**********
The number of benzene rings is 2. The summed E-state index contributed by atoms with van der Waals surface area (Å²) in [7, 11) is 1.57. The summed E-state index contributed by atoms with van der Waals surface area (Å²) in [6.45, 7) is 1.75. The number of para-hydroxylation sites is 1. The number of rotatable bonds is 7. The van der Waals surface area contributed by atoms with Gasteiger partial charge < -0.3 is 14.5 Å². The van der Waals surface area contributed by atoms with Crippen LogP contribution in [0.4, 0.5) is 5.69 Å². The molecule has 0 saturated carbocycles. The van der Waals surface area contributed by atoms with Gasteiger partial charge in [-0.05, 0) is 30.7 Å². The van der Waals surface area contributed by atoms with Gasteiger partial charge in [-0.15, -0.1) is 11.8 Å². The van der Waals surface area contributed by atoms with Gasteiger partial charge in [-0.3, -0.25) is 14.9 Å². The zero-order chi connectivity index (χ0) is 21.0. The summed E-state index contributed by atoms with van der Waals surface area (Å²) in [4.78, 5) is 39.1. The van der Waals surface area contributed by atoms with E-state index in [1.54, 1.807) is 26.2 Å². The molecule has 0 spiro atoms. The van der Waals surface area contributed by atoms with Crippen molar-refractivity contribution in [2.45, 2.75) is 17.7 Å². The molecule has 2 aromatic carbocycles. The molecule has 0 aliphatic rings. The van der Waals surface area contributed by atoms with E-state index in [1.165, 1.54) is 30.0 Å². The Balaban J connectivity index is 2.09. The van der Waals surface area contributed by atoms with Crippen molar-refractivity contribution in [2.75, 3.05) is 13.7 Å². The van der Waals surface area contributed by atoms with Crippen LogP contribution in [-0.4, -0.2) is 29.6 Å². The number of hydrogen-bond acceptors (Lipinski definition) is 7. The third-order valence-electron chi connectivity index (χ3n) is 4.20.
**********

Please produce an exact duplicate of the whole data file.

The number of benzene rings is 2. The summed E-state index contributed by atoms with van der Waals surface area (Å²) in [7, 11) is 1.57. The summed E-state index contributed by atoms with van der Waals surface area (Å²) in [6.45, 7) is 1.75. The number of para-hydroxylation sites is 1. The number of rotatable bonds is 7. The van der Waals surface area contributed by atoms with Gasteiger partial charge < -0.3 is 14.5 Å². The van der Waals surface area contributed by atoms with Crippen LogP contribution in [0.4, 0.5) is 5.69 Å². The molecule has 0 saturated carbocycles. The van der Waals surface area contributed by atoms with Gasteiger partial charge in [-0.05, 0) is 30.7 Å². The van der Waals surface area contributed by atoms with Gasteiger partial charge in [-0.15, -0.1) is 11.8 Å². The van der Waals surface area contributed by atoms with Gasteiger partial charge in [-0.3, -0.25) is 14.9 Å². The zero-order chi connectivity index (χ0) is 21.0. The summed E-state index contributed by atoms with van der Waals surface area (Å²) in [4.78, 5) is 39.1. The van der Waals surface area contributed by atoms with E-state index in [1.54, 1.807) is 26.2 Å². The molecule has 0 spiro atoms. The van der Waals surface area contributed by atoms with Crippen molar-refractivity contribution in [2.45, 2.75) is 17.7 Å². The molecule has 2 aromatic carbocycles. The molecule has 0 aliphatic rings. The van der Waals surface area contributed by atoms with E-state index in [1.165, 1.54) is 30.0 Å². The Balaban J connectivity index is 2.09. The van der Waals surface area contributed by atoms with Crippen molar-refractivity contribution in [2.75, 3.05) is 13.7 Å². The van der Waals surface area contributed by atoms with Crippen LogP contribution in [-0.4, -0.2) is 29.6 Å². The number of hydrogen-bond acceptors (Lipinski definition) is 7. The third-order valence-electron chi connectivity index (χ3n) is 4.20.